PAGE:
We investigated phenotypic diversification in the species-rich and ecologically diverse turtle families Emydidae and Geoemydidae. In particular, we were interested in whether these groups, with many ecologically and morphologically similar species, show similar patterns of evolutionary radiation. We focused on directions of evolution and evolutionary allometry; we also quantitatively investigated whether two supposed morphological analogs shared within the two groups (e.g., “Box Turtles” and “Wood Turtles”) show evidence of convergence. A set of 53 three-dimensional landmarks were digitized on 1029 turtle shells representing 50 emydid species and 62 geoemydid species. These data were analyzed using standard geometric morphometric techniques. Evolutionary patterns were assessed using tests for phylogenetic signal, and the relationship between size and shell shape was determined via phylogenetic regression. Tests for phylogenetic signal in shell shape and for allometry both yielded significant results. Three hypothesis testing methods were applied to determine whether the supposed morphological analogs in the emydid and geoemydid families exhibited convergence. Although there was no evidence of shared adaptive peaks among either Box Turtles or Wood Turtles, there was evidence in both groups that their members have evolved to be more similar to each other compared to their ancestors than would be expected by chance. Thus, although both Box Turtles and Wood Turtles each show modest convergence, most of the evidence indicates a complex pattern of convergence and differentiation within both groups. Similarities in certain aspects of morphology or ecology might be overshadowing biologically meaningful variation within these morphological analogs.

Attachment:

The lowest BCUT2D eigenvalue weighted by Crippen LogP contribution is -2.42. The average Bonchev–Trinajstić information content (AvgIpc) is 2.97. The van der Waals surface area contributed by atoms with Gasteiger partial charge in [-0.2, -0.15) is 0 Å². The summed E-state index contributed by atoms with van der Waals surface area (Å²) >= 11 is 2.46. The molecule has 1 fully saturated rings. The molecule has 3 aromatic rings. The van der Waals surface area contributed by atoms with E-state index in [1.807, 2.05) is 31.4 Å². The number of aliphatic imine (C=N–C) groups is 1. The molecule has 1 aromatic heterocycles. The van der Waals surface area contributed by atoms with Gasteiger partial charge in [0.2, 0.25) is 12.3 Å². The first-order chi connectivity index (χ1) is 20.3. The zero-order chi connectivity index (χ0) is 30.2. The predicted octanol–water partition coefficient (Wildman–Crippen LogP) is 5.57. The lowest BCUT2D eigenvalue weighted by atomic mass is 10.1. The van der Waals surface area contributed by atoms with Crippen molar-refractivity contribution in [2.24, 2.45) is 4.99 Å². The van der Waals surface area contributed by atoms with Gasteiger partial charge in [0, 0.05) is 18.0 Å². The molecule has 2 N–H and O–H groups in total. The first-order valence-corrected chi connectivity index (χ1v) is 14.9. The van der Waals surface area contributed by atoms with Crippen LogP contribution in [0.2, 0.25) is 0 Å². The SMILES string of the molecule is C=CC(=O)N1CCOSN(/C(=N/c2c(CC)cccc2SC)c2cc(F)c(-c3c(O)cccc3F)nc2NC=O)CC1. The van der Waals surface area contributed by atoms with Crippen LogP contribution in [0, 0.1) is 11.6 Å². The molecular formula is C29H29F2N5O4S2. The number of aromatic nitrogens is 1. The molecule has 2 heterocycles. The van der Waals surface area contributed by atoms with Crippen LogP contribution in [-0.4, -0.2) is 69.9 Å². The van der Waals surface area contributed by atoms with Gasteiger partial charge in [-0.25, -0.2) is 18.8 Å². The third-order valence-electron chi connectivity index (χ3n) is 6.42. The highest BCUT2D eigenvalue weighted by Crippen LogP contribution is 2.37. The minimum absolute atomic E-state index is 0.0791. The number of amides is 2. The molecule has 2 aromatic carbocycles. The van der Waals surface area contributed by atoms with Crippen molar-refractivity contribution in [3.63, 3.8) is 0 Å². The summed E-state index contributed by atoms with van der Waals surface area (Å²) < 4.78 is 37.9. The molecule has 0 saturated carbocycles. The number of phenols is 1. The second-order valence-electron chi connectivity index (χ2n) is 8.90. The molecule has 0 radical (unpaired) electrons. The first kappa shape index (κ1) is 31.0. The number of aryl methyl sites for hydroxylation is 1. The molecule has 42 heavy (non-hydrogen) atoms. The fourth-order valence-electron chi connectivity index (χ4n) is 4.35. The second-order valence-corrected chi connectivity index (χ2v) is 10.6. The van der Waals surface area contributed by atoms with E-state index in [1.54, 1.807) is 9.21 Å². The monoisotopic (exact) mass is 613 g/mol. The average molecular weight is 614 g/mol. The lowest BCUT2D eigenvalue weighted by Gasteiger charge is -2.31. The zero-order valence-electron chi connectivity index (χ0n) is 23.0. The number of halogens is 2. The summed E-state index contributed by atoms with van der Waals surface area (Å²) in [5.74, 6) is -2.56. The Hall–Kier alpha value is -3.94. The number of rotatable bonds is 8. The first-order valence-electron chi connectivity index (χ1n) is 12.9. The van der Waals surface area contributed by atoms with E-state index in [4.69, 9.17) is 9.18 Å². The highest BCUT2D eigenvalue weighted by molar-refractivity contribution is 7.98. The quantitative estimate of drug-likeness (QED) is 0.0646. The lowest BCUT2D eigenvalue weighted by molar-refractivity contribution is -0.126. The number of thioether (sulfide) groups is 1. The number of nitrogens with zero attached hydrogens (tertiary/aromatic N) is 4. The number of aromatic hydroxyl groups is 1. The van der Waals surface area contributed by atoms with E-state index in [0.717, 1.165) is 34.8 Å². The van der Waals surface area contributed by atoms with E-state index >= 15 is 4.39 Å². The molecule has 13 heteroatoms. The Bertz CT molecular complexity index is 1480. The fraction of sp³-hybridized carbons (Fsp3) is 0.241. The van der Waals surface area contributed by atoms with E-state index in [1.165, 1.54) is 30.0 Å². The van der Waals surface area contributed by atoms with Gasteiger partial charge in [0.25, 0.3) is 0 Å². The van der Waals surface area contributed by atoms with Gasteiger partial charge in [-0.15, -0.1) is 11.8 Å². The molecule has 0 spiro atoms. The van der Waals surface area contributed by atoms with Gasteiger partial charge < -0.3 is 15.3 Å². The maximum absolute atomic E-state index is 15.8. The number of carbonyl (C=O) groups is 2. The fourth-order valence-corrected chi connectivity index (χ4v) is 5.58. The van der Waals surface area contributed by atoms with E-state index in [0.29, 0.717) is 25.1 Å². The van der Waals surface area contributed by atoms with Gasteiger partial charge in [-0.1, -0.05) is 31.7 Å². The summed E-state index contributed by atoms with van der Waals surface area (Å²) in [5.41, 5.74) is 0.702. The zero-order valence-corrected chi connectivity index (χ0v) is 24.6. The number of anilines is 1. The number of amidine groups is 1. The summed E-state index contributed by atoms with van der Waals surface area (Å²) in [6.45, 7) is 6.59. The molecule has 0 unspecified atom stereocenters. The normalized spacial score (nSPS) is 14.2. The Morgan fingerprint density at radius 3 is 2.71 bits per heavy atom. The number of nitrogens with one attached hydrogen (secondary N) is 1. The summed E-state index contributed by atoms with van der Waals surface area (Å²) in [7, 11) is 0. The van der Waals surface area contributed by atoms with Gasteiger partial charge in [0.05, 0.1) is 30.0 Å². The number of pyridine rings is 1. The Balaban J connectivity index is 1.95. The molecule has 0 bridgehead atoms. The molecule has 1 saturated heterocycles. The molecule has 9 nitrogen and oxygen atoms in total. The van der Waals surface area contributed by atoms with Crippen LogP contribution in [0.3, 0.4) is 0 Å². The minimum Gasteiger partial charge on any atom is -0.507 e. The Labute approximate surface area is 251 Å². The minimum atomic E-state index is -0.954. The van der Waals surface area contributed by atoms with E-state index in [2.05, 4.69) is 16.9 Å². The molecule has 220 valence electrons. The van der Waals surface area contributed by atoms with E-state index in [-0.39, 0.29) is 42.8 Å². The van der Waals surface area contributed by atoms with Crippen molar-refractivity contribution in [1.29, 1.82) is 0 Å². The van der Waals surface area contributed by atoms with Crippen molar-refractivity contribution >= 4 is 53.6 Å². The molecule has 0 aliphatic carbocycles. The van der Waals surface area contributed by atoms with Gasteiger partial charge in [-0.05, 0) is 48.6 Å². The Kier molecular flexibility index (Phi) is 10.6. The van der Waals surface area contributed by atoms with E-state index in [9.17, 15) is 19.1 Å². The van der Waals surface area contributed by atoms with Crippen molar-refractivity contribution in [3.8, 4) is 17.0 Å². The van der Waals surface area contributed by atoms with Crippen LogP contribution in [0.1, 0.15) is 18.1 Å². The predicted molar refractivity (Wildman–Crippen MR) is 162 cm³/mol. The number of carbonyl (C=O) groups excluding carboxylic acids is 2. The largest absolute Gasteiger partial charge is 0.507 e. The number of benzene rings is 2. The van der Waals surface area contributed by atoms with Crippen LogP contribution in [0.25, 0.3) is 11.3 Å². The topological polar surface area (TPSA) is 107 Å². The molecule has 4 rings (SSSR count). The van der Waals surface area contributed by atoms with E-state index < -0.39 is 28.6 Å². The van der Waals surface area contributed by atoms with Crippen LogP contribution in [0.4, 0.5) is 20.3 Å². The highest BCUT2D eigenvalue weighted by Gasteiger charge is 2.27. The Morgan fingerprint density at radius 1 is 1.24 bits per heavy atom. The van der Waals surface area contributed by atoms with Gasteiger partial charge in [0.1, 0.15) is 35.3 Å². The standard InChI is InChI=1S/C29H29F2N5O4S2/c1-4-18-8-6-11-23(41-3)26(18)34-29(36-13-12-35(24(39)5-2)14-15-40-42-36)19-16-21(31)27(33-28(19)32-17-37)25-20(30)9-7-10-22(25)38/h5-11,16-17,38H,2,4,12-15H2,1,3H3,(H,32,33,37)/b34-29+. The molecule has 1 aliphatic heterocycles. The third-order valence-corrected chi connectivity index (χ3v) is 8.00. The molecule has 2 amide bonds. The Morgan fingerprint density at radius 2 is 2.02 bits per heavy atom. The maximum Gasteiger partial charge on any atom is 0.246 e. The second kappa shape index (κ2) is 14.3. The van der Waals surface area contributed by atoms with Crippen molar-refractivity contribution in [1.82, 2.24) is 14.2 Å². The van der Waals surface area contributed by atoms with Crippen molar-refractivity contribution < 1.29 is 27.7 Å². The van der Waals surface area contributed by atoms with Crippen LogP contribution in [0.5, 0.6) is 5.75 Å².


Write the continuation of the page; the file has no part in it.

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Vol. 72 • No. 2